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How Domestic Violence Affects Custody Determinations In Texas

When it comes to determining child custody, the issue of domestic violence in the home is an extremely important one.

The State of Texas does not require the petitioner to prove that he or she has factual “grounds” for a divorce. However when minor children are involved, and the petitioner wants to prevent the other party from receiving what would be the default in custody, facts surrounding domestic abuse in the home must be proven.

Custody Basics

While the term ‘custody’ is being mentioned in this article, when it actually comes to children in a domestic relation proceeding, ‘conservatorship of the child’ is the term used to handle custody. Further, ‘possession’ and ‘access’ are synonymous with ‘custody’ and ‘visitation’.

When a parent is given conservatorship of a child, it means that the parent has the legal right to make the decisions that are important to the child, including decisions on the legal, financial, and educational upbringing of the minor.

Possession refers to where the child will live, and access involves when the parent will see the child.

When the court orders that only one parent is allowed to make decisions regarding the child, this situation is referred to as a Sole Managing Conservatorship. However, when parents equally share in the rights and responsibilities involving the child, this situation is referred to as Joint Conservatorship.

In most situations, Joint Conservatorship is the norm, as it is a commonly-held belief that both parents need to be involved in a child’s life. However, courts will order Sole Managing Conservatorships when a compelling situation exists. Domestic violence in the homes is one of those situations.

Domestic Violence In The Relationship

Under the Texas Family Code Sec. 153.004 et seq, the court shall consider evidence of any intentional use of abusive physical force or evidence of sexual abuse by a party directed against that party’s spouse, a parent of the child or any other person under the age of 18 years committed within a two-year period before the filing of the custody suit.

In fact, the court may not allow a parent to have access to a child if a preponderance of the evidence shows that:

1) There is a history or pattern of committing family violence during the two years before the date of the filing of the law suit; or

2) The parent engaged in conduct that constitutes an offense under Section 21.02, 22.011, 22.021 or 25.02 of the Penal Code, and as a direct result of the abusive conduct, the other party becomes pregnant with the parent’s child.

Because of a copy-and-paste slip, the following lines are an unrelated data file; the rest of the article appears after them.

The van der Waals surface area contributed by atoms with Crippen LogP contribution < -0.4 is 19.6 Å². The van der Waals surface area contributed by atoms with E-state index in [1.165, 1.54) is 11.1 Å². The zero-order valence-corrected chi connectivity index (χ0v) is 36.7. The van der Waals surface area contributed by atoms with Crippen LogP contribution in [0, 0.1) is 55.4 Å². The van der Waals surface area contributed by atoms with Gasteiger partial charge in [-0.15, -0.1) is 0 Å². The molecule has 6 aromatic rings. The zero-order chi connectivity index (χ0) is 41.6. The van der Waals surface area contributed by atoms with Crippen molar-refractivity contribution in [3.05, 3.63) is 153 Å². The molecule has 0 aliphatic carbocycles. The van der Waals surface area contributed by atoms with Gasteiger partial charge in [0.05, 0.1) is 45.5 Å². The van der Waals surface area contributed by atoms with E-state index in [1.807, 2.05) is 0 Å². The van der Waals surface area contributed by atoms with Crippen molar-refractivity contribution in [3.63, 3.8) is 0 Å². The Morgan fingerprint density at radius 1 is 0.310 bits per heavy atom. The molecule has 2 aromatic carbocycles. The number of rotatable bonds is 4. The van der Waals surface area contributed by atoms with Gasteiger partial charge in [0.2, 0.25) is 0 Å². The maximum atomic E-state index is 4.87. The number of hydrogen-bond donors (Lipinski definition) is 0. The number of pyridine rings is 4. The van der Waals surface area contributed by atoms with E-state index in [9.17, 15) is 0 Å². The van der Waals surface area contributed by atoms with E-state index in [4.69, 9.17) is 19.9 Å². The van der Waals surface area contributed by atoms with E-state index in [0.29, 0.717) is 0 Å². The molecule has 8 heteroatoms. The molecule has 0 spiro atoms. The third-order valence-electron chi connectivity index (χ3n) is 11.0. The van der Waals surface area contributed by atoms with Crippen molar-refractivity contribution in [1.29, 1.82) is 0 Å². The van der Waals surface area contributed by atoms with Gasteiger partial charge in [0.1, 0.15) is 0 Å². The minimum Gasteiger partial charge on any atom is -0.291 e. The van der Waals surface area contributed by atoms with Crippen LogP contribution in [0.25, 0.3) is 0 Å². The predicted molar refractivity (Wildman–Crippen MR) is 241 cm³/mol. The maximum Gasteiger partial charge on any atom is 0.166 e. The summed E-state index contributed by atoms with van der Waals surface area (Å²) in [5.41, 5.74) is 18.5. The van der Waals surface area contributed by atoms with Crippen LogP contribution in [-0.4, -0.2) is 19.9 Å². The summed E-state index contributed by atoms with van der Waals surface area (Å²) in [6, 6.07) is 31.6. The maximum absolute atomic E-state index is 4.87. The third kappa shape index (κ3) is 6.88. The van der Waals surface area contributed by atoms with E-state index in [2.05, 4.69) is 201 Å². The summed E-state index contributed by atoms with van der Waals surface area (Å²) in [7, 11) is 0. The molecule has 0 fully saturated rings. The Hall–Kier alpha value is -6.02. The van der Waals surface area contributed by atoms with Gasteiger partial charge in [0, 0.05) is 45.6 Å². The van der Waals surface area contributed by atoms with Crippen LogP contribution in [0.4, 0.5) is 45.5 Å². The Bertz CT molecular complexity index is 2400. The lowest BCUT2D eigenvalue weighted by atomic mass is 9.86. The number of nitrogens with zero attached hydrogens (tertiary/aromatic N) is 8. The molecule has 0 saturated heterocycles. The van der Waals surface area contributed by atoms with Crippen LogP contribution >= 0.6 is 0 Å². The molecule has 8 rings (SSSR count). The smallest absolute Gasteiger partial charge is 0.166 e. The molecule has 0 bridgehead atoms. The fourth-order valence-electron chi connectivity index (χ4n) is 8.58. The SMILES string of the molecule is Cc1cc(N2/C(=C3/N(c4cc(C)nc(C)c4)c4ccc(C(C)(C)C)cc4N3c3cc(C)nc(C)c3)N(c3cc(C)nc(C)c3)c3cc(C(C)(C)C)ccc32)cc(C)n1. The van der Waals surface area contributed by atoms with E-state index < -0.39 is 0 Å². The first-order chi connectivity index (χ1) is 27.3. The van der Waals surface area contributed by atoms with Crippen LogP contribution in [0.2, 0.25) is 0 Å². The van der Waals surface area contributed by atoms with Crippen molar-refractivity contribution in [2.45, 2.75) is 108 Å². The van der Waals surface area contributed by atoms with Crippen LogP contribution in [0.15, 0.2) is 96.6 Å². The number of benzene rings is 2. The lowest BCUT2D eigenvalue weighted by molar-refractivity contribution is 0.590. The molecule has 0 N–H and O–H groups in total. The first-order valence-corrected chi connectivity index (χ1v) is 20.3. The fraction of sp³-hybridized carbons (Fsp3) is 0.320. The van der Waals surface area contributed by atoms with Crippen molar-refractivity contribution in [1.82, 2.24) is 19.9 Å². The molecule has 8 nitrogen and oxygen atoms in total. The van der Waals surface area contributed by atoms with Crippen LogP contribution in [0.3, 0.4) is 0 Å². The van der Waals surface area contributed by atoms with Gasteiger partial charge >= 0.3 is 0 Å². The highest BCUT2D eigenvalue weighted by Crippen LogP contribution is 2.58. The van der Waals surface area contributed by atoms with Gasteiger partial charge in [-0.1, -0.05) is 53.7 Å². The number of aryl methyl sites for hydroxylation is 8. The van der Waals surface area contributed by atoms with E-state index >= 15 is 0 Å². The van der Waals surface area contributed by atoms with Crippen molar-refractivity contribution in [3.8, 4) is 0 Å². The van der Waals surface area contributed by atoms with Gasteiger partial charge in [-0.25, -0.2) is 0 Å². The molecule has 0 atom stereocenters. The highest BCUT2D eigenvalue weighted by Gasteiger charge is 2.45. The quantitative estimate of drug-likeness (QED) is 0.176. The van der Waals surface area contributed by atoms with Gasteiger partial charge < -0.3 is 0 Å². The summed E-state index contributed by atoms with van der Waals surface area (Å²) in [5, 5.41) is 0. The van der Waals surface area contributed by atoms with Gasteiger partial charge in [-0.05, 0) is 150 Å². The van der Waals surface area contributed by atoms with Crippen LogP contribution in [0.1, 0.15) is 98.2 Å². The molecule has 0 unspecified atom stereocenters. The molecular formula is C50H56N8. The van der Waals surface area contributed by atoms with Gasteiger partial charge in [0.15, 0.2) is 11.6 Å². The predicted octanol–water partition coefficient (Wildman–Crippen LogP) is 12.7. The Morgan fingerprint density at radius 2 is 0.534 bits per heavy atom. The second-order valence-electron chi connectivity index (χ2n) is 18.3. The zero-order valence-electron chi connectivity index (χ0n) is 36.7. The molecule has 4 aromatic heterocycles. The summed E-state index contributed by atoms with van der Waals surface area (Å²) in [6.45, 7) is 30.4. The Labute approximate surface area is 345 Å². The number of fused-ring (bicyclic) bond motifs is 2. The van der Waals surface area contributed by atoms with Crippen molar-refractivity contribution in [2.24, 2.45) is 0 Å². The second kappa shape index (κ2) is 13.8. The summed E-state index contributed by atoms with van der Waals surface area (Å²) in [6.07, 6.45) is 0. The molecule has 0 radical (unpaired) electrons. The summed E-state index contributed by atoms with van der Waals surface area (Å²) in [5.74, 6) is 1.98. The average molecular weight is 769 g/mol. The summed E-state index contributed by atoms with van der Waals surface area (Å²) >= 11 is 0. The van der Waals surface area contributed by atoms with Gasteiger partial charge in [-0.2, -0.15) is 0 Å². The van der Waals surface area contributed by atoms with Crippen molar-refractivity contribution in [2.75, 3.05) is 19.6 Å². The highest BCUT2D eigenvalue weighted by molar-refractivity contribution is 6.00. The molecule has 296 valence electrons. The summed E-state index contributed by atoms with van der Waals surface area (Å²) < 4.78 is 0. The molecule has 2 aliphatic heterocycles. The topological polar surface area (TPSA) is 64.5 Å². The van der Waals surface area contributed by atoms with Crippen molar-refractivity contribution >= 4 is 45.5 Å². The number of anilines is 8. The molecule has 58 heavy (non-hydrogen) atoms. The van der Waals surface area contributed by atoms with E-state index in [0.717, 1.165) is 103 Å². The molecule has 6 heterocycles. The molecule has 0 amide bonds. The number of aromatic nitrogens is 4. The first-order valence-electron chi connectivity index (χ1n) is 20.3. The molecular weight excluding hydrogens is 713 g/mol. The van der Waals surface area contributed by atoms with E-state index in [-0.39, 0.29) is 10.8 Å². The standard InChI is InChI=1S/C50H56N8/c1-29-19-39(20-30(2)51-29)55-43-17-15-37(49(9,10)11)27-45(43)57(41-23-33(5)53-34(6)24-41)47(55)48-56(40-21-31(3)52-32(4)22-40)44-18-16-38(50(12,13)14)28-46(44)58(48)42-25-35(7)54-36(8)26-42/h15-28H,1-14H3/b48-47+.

Essentially, Texas Law makes it very clear that, if a history of domestic violence exists in the home, the court will consider this evidence and it will have an impact on custodial determinations.

Protective Orders

If the abuse has gotten to the point where the victim feels that his or her life is in danger as well as the child’s life, the victim may need to get a protective order to protect himself or herself and the child or children.

If the parent has shown a pattern of abuse, the protective order can protect all parties involved. Also, if custody has not been decided, a protective order can be issued easily and this will affect access the noncustodial parent has to his or her child for the immediate future.

Impact Of Domestic Violence On Possession And Access Decisions

As stated previously, joint conservatorship is the norm when it comes to possession and access decisions.

However, evidence presented by the party who is seeking sole conservatorship showing that the other side was violent and abusive certainly can affect the judge’s decision to order that joint conservatorship not be ordered.

Many of these reasons include concern that the child’s physical or emotional health would be put in danger if the abusive parent had access or visitation with the child. The best interests standard also comes into play when making these determinations.

In extreme situations, the courts may require the parent to undergo a treatment program while having only supervised visitation with the child until the court orders further access be granted. If the situation is particular extreme, albeit rare, the court may end all access to the child.

Contact A Custody Lawyer At Scott M. Brown & Associates Today

To discuss how custody would work for your situation that involves domestic violence, please contact the family lawyers at Scott M. Brown and Associates. You can reach us by calling 281-972-4386. We have offices in Angleton, Houston, and Pearland.

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